By now, most people have heard of hoarding, mostly due to the cable show Hoarders. There’s a big difference between ordinary household disarray and hoarding. Typical clutter can usually be picked up quickly, and is usually temporary.
Hoarding is a chronic condition assessed in five stages.
In stage one, every room is still accessible, but closets are overstuffed and items have started to pile up, untouched. Daily life goes on as usual, although there may be anxiety about piles of clutter.
In stage two, there may be broken appliances lying around, a storage area may be full and more things are coming in than going out. The clutter is starting to become embarrassing and the hoarder becomes estranged from family and friends.
Stage three means that damage to the home is visible from the exterior, it becomes difficult to move through the home and pets begin to use the bathroom inside. This is usually when the family expresses concern.
At stage four, mold and dust have spread throughout the home and the living conditions include bad air quality, bugs and rodents. The hoarder may have lost his job, and be living in a small section of the house.
By stage five, the home is no longer safe for habitation. There’s little actual living space. Neighbors have most likely complained to local authorities and social services have probably been called.
Hoarding Cleaning and Costs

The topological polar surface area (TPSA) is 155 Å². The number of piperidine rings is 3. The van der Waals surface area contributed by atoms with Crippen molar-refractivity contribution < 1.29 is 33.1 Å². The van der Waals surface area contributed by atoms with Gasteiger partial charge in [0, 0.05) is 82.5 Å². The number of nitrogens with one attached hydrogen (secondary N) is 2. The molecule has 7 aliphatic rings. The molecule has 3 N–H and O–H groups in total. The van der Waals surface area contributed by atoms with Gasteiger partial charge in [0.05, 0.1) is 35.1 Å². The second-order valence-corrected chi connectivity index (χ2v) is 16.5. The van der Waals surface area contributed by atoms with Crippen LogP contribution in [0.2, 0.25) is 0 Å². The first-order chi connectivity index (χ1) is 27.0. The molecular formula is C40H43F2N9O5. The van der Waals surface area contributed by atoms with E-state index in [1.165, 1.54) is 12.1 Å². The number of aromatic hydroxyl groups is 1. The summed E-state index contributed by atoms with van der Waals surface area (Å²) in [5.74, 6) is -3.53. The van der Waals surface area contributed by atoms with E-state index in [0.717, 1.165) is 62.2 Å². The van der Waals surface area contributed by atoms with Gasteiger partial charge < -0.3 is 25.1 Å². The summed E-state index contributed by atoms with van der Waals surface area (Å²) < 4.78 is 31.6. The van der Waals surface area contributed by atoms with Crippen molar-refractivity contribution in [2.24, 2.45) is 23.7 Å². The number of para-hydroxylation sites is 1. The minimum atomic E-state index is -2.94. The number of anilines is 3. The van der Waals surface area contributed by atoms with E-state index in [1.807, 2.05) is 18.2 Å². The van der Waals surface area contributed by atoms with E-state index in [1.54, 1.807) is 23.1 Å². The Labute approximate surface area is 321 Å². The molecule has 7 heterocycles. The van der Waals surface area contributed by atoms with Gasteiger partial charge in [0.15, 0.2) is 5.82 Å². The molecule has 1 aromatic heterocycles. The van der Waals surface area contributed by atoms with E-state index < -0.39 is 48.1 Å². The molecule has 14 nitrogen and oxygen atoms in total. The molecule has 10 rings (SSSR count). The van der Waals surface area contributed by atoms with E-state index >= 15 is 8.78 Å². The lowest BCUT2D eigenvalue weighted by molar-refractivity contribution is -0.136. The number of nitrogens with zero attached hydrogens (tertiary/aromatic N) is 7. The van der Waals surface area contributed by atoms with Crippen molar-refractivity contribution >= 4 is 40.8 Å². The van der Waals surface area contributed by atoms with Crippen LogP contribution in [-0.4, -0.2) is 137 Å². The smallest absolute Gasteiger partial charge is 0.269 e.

If you’re dealing with a hoarder at any stage, call the professionals at ServiceMaster Restore. They work with best-selling author Matt Paxton, founder of the extreme cleaning company Clutter Cleaner and an expert on “Hoarders.” They know that compulsive hoarding isn’t due to laziness or poor housekeeping. It’s a complex anxiety disorder that makes it difficult to throw away items, regardless of condition.
ServiceMaster Restore has a three phase program to help a hoarder clean up and work towards a clutter free life.
In Phase one, they work with the client to understand the situation, build trust and line up social services, if necessary.
Phase two involves making a plan for sorting and cleaning. Their team takes care of donating, recycling or disposing of unwanted items and cleaning the rest.
In Phase three, they work with the client to develop a maintenance program and provide short-term follow-up to check in and see if additional resources are needed. They bring valuable insight and make sure the client always feels in control.
According to Mr. Paxton, costs to clean up a hoarder’s home vary because they are billed hourly and each case is different. The average cost runs between $5,000 and $10,000.